A month later, Malaysia — another major economic ally, and home to many ethnic Chinese — ignored Beijing’s requests to deport a group of Uighurs imprisoned in the country.

Most prominently, the Organization of Islamic Cooperation — a consortium of 57 countries which calls itself “the collective voice of the Muslim world” — noted in December 2018 “disturbing reports” of China’s Muslim crackdown.

It said it hoped China “would address the legitimate concerns of Muslims around the world.”

The history and design behind the legendary A-10

Pakistan’s federal minister for religion, Noorul Haq Qadri, in 2017.

(FLBN / YouTube)

In countries where world leaders haven’t stood up to China, there are prominent protests.

Prominent politicians and religious figures in Indonesia — the country with the highest proportion of Muslims in the world — are urging the government to speak up. It has so far refused to do so,saying it that it didn’t “want to intervene in the domestic affairs of another country.”

Muslim groups in India, Bangladesh, and Kazakhstan also staged multiple protests over the Uighur detentions in 2018.

People have been particularly vocal in Kazakhstan, as many ethnic Kazakhs are said to be imprisoned in the China’s camps. The government in June 2018 said “an urgent request was expressed” over the welfare of Kazakhs detained in China, but there have not been any significant updates.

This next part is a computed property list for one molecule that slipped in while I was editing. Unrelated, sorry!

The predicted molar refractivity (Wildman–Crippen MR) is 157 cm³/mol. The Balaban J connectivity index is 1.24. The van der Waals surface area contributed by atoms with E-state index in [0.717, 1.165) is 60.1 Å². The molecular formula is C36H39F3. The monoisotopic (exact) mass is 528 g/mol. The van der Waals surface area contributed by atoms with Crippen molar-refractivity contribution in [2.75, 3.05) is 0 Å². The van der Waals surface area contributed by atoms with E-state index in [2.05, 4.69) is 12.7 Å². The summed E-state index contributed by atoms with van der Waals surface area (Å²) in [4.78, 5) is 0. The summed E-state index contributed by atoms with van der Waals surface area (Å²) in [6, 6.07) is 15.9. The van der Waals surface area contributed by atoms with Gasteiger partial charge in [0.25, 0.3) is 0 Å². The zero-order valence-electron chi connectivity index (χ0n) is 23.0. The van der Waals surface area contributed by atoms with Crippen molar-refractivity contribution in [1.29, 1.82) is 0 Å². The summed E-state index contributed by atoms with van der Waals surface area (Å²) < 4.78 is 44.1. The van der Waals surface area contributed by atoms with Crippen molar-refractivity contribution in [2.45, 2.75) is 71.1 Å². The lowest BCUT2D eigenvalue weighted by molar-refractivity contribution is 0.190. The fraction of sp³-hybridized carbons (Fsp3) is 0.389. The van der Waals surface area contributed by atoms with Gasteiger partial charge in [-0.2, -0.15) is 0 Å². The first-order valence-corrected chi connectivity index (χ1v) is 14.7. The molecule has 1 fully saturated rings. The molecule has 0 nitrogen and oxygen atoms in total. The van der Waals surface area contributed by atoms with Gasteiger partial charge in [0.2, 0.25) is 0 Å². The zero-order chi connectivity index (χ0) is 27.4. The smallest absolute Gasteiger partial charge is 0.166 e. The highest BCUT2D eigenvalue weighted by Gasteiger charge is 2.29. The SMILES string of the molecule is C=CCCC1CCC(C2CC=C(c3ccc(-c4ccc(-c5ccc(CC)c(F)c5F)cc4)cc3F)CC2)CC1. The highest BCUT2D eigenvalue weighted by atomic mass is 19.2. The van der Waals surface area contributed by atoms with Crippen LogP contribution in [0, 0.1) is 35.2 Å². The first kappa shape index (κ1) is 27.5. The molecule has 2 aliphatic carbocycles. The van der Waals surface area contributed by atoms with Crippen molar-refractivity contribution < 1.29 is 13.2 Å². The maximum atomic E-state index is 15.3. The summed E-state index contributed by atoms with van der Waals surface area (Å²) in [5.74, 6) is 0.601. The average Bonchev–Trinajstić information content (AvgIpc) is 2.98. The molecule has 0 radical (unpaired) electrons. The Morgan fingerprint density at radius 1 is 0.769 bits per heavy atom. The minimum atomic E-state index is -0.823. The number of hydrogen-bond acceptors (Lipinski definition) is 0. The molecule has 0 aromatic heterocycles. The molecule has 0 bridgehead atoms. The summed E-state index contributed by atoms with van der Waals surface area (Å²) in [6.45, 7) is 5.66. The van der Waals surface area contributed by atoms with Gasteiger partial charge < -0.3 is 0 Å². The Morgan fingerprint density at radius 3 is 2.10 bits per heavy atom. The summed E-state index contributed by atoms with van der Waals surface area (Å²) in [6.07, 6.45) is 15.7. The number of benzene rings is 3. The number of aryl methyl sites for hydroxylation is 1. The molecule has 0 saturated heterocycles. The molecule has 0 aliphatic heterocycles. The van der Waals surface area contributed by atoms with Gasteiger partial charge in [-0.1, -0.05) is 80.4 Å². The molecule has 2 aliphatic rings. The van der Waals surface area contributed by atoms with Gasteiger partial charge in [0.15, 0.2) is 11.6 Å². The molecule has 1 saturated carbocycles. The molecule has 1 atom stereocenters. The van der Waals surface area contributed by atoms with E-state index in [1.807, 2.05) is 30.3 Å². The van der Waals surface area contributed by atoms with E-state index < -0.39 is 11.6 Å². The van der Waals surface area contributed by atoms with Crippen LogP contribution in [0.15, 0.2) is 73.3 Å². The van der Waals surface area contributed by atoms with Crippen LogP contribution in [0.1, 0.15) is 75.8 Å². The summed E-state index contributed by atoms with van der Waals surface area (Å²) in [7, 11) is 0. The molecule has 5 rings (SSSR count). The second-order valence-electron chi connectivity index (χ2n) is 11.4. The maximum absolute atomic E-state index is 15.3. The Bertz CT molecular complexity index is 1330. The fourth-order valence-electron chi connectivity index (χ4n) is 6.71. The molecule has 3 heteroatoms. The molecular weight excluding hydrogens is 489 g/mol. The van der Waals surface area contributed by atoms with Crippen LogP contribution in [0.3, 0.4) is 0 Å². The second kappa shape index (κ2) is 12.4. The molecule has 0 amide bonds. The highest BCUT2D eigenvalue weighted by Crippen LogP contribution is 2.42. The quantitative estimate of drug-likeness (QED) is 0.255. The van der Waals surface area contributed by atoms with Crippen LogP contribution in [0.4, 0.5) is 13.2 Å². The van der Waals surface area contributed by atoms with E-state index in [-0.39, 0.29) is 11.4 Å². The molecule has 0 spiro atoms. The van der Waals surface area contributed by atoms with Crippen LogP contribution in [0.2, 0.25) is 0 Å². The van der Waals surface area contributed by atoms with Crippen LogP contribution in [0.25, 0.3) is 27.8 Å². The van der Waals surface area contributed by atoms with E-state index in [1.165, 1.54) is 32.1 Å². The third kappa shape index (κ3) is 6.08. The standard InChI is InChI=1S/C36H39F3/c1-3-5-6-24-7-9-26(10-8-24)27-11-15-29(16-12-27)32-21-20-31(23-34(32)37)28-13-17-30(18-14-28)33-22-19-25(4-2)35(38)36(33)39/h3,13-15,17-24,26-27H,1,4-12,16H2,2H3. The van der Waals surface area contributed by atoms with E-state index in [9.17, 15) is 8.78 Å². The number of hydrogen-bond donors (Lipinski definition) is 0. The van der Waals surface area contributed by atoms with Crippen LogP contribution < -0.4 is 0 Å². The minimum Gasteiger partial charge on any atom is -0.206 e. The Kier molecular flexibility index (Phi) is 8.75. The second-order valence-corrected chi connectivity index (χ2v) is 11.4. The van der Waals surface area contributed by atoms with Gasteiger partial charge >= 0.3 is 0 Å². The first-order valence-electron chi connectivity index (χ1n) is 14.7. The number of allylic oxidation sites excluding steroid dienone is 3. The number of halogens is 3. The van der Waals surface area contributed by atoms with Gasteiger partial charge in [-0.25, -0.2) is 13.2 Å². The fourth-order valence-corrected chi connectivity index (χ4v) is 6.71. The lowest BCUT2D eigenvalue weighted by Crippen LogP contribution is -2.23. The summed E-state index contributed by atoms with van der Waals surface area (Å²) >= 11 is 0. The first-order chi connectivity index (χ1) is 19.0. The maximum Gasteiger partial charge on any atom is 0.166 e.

Western powers like the US, UK, and UN have criticised Beijing over its actions in Xinjiang in the past.

But the criticism of Muslim nations shows a turning tide in the world’s attitude to China, said Sophie Richardson, Human Rights Watch’s China director.

China has long batted away Western criticism, with state-run Global Times tabloid describing Western critics as “a condescending judge” in 2018. China’s foreign ministry said a reported investigation by western diplomats into the Uighur issue was “very rude.”

Richardson said: “When governments like Indonesia or Malaysia … or organizations like the Organisation of Islamic Cooperation speak up, China can no longer dismiss concerns about Xinjiang being some kind of Western conspiracy.”

“That’s very encouraging.”

The world is paying attention

The rising tide of outrage against China comes as more and more of the country’s human rights record was brought to light in 2018.

In summer 2018 journalists, academics, and activists were taken aback by the disappearance of the Chinese “X-Men” actress Fan Bingbing, who Chinese authorities detained and kept from the public eye for three months over accusations that she evaded taxes.

Meng Hongwei, the Lyon-based president of Interpol, remains missing after being mysteriously detained in China in late September 2018. His wife thinks he could be dead.

The New York Times also featured a story about the Xinjiang detention camps on its front page for the first time in September 2018: